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Jan 30, 2019

ComPol Chester Williams Says Detention Cell to be Renovated

The deplorable and filthy conditions of the holding cells at the Queen Street Police Station have shocked many. The images show the deteriorating detention cells and the unsanitary restroom conditions, which have moved the Human Rights Commission to speak out.  On Tuesday, Vice President of the Human Rights Commission of Belize Kevin Arthurs said that they are disappointed that people are still being detained in cells that are unfit and unhygienic for humans. Commissioner Chester Williams addressed the matter today, saying that not too long ago, the Police Department had fixed up the facilities, but they were destroyed – apparently at the hands of some of the same persons detained in the space. He said before the images were circulated on Facebook, the Belize Police Department had already requested an estimate to determine the cost for renovations. At this time, they are exploring two options to refit the cells. Williams says that they will also review the opportunity to install bunkers in the holding cell for detainees to sleep or rest.


Chester Williams

Chester Williams, Commissioner of Police

“I have been aware of the matter and have since directed that a contractor be brought in to look at the situation and see what we can do to enhance it. It is a very funny situation in the sense that that area was recently repaired, not too long ago. From then to now to see the state it is in, it makes me wonder – as someone said it is not the police who have it like that. You will find that many times when detainees are detained, they are the ones who damage those facilities. So, we need to try find a way to do it so it can prevent them from damaging it. Because really and truly it looks bad and I honestly believe that put people in that situation is tantamount to inhumane treatment. So, yes, we have to address it. We will try to see if we can take out all the tiles because I don’t think tiles should be used in cell blocks. Urine will go under the tiles and create a stench. So, we want to remove all the tiles and redo the bathroom issue and use some kind of paint or facing that we can use on the bare cement to be able to prevent water or urine from seeping into the cement foundation. It will be a very costly venture but I think if we do it that way, we will get better results and it will last much longer and it will be a healthier environment. The next option is to put the bathroom away from the cellblock so that when the prisoner wants to use the bathroom, the prisoner will be escorted to the bathroom by the police and that way we can manage how the bathroom is being used. And if anybody goes to damage it, then we will know who damage it there and then.”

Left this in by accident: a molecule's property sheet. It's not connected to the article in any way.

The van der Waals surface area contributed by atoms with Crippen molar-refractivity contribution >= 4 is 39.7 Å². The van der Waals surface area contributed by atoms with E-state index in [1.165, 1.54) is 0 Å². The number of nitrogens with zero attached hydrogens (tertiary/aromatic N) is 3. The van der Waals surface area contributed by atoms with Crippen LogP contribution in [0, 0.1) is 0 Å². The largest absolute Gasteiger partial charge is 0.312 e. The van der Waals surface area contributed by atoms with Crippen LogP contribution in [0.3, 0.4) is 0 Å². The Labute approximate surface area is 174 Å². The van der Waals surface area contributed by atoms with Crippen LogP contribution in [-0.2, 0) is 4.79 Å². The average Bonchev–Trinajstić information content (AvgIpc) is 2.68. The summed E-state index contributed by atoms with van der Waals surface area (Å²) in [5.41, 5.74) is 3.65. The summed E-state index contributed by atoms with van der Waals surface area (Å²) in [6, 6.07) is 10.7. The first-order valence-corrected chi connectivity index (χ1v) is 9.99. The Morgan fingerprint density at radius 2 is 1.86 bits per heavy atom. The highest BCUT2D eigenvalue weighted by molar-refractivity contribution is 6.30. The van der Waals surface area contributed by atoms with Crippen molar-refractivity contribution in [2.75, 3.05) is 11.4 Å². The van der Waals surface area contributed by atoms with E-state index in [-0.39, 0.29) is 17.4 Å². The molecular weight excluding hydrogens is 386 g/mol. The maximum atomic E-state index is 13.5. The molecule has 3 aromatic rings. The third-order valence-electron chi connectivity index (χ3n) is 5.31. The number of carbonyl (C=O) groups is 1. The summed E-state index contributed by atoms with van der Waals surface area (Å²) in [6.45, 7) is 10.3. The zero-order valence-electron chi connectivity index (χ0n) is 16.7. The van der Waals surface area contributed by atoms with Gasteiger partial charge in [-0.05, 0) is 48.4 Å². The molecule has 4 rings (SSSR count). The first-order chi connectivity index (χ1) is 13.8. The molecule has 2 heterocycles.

“Sir, what you are talking about is medium to long term solution – what is the situation now?”


Chester Williams

“Well, the situation now is that instruction has been given that the place is cleaned and even the constitution tells you that it is the prisoner’s responsibility to clean his or her surroundings. So, when it comes to dealing with the issue of inhumane treatment and punishment and ensuring that the facility where prisoner is kept is cleaned, it says it doesn’t include where the prisoner is allowed to clean his environment. So, the prisoners who are detained, it is their responsibility to ensure that the environment within which they are detained is kept clean.”



“But it is the police’s responsibility to make sure that they do it?”


Chester Williams

“That it happens, yes.”

Viewers please note: This Internet newscast is a verbatim transcript of our evening television newscast. Where speakers use Kriol, we attempt to faithfully reproduce the quotes using a standard spelling system.

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